We're Still Debating Whether Or Not Free WiFi Is Good For Business?

from the wasn't-this-settled-already? dept

We thought that the whole debate over whether or not free WiFi helped businesses like restaurants had been settled years ago when restaurants like Panera shared some data on how much more business it drove. However, it seems some are still resisting this, so we get yet another series of articles asking whether or not free WiFi is good for business. There are definitely more businesses offering it these days, so that should be something of an answer itself. But it’s surprising to see someone in the article include that old line about how restaurants are worried about people clogging up its tables. We’ve seen reports in the past showing that free WiFi actually tends to bring in people during off-peak times. As for the peak times? While there may be some freeloaders, it’s not all that pleasant for them to hang out in a crowded restaurant or cafe either.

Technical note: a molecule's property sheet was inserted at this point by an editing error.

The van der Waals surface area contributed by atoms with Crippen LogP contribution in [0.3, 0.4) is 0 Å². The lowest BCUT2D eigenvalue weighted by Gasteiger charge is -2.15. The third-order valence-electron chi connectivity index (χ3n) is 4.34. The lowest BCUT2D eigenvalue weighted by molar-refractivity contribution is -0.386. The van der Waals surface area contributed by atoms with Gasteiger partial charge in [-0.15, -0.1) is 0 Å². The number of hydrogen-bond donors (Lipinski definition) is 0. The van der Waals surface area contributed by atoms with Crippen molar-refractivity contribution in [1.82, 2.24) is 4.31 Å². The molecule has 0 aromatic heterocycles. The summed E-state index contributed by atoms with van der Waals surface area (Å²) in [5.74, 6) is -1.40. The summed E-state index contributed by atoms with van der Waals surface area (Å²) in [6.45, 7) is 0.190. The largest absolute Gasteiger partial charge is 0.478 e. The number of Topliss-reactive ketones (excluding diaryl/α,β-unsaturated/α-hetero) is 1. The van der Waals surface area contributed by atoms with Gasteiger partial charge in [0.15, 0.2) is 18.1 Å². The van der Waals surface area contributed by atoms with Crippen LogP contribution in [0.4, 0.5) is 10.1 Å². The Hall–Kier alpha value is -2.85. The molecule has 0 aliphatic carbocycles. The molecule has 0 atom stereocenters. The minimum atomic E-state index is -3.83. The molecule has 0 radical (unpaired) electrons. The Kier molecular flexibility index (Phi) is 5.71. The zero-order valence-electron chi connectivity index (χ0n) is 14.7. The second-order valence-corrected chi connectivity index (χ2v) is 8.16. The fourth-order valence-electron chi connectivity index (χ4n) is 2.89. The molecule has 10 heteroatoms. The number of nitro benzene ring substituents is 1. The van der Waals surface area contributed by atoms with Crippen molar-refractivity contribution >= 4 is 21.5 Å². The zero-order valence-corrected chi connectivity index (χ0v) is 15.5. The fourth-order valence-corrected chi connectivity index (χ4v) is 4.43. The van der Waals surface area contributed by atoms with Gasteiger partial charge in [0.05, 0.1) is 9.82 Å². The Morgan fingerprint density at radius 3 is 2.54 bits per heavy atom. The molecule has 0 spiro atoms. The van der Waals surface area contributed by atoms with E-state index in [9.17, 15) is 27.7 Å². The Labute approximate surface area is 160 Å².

Filed Under: , , , ,

Rate this comment as insightful
Rate this comment as funny
You have rated this comment as insightful
You have rated this comment as funny
Flag this comment as abusive/trolling/spam
You have flagged this comment
The first word has already been claimed
The last word has already been claimed
Insightful Lightbulb icon Funny Laughing icon Abusive/trolling/spam Flag icon Insightful badge Lightbulb icon Funny badge Laughing icon Comments icon

Comments on “We're Still Debating Whether Or Not Free WiFi Is Good For Business?”

Subscribe: RSS Leave a comment
Hulser says:

The Third Place

This quote from the linked article gets to the heart of the matter…

Tom Gergets, director of technology and infrastructure for McDonald’s U.S. operations, said in the Network World article that “people are using restaurants very differently these days as lifestyles have changed. We’ve really had to contemporize and create modern, relevant in-restaurant experiences.”

I think some restaraunts are realizing that if they can be a gathering place instead of just a place to eat — the so-called “Third Place” — they have the opportunity to make more money. It seems rather dumb to throw potential customers out of your place of business because they’re using some of your bandwidth and don’t happen to be buying anything at that particular moment. Why wouldn’t a business owner want somebody in their place who at least has the potential to buy something rather than them going somewhere else? Is space really that big a deal? If so, buy/rent a bigger place. I would think that too many people in your restaraunt is the kind of problem you want to have.